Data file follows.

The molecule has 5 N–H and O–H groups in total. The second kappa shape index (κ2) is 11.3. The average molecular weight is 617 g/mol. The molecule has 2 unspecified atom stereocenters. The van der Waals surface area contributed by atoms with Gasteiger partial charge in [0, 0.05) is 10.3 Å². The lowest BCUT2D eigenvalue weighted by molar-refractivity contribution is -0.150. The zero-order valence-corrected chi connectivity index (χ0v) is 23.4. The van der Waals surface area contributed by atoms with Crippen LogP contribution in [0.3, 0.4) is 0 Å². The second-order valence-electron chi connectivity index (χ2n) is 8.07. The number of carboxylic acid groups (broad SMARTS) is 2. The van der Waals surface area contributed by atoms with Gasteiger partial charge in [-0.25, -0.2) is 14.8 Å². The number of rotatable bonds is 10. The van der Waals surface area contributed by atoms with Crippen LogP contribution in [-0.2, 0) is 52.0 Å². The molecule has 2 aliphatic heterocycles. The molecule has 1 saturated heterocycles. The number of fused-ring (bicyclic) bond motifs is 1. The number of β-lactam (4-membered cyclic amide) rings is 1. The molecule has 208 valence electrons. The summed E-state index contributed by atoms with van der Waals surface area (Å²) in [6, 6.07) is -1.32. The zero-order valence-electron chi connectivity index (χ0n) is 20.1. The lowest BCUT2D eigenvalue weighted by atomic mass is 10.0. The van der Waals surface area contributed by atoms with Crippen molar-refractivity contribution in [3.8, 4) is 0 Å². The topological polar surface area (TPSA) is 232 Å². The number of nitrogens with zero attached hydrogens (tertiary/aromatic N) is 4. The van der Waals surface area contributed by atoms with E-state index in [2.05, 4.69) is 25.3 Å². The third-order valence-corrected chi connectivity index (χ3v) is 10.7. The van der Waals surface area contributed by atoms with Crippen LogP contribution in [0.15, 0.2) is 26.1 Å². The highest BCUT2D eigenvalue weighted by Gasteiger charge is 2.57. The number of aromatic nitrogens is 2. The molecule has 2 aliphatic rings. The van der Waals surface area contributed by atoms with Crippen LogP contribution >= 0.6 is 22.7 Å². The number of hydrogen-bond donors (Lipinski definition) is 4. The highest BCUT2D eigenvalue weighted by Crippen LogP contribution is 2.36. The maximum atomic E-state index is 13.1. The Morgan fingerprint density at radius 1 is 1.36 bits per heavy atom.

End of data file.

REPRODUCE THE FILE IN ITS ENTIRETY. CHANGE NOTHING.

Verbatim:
The molecule has 5 N–H and O–H groups in total. The second kappa shape index (κ2) is 11.3. The average molecular weight is 617 g/mol. The molecule has 2 unspecified atom stereocenters. The van der Waals surface area contributed by atoms with Gasteiger partial charge in [0, 0.05) is 10.3 Å². The lowest BCUT2D eigenvalue weighted by molar-refractivity contribution is -0.150. The zero-order valence-corrected chi connectivity index (χ0v) is 23.4. The van der Waals surface area contributed by atoms with Crippen LogP contribution in [0.3, 0.4) is 0 Å². The second-order valence-electron chi connectivity index (χ2n) is 8.07. The number of carboxylic acid groups (broad SMARTS) is 2. The van der Waals surface area contributed by atoms with Gasteiger partial charge in [-0.25, -0.2) is 14.8 Å². The number of rotatable bonds is 10. The van der Waals surface area contributed by atoms with Crippen LogP contribution in [-0.2, 0) is 52.0 Å². The molecule has 2 aliphatic heterocycles. The molecule has 1 saturated heterocycles. The number of fused-ring (bicyclic) bond motifs is 1. The number of β-lactam (4-membered cyclic amide) rings is 1. The molecule has 208 valence electrons. The summed E-state index contributed by atoms with van der Waals surface area (Å²) in [6, 6.07) is -1.32. The zero-order valence-electron chi connectivity index (χ0n) is 20.1. The lowest BCUT2D eigenvalue weighted by atomic mass is 10.0. The van der Waals surface area contributed by atoms with Crippen molar-refractivity contribution in [3.8, 4) is 0 Å². The topological polar surface area (TPSA) is 232 Å². The number of nitrogens with zero attached hydrogens (tertiary/aromatic N) is 4. The van der Waals surface area contributed by atoms with E-state index in [2.05, 4.69) is 25.3 Å². The third-order valence-corrected chi connectivity index (χ3v) is 10.7. The van der Waals surface area contributed by atoms with Crippen LogP contribution in [0.15, 0.2) is 26.1 Å². The highest BCUT2D eigenvalue weighted by Gasteiger charge is 2.57. The number of aromatic nitrogens is 2. The molecule has 2 aliphatic rings. The van der Waals surface area contributed by atoms with Crippen LogP contribution >= 0.6 is 22.7 Å². The number of hydrogen-bond donors (Lipinski definition) is 4. The highest BCUT2D eigenvalue weighted by Crippen LogP contribution is 2.36. The maximum atomic E-state index is 13.1. The Morgan fingerprint density at radius 1 is 1.36 bits per heavy atom.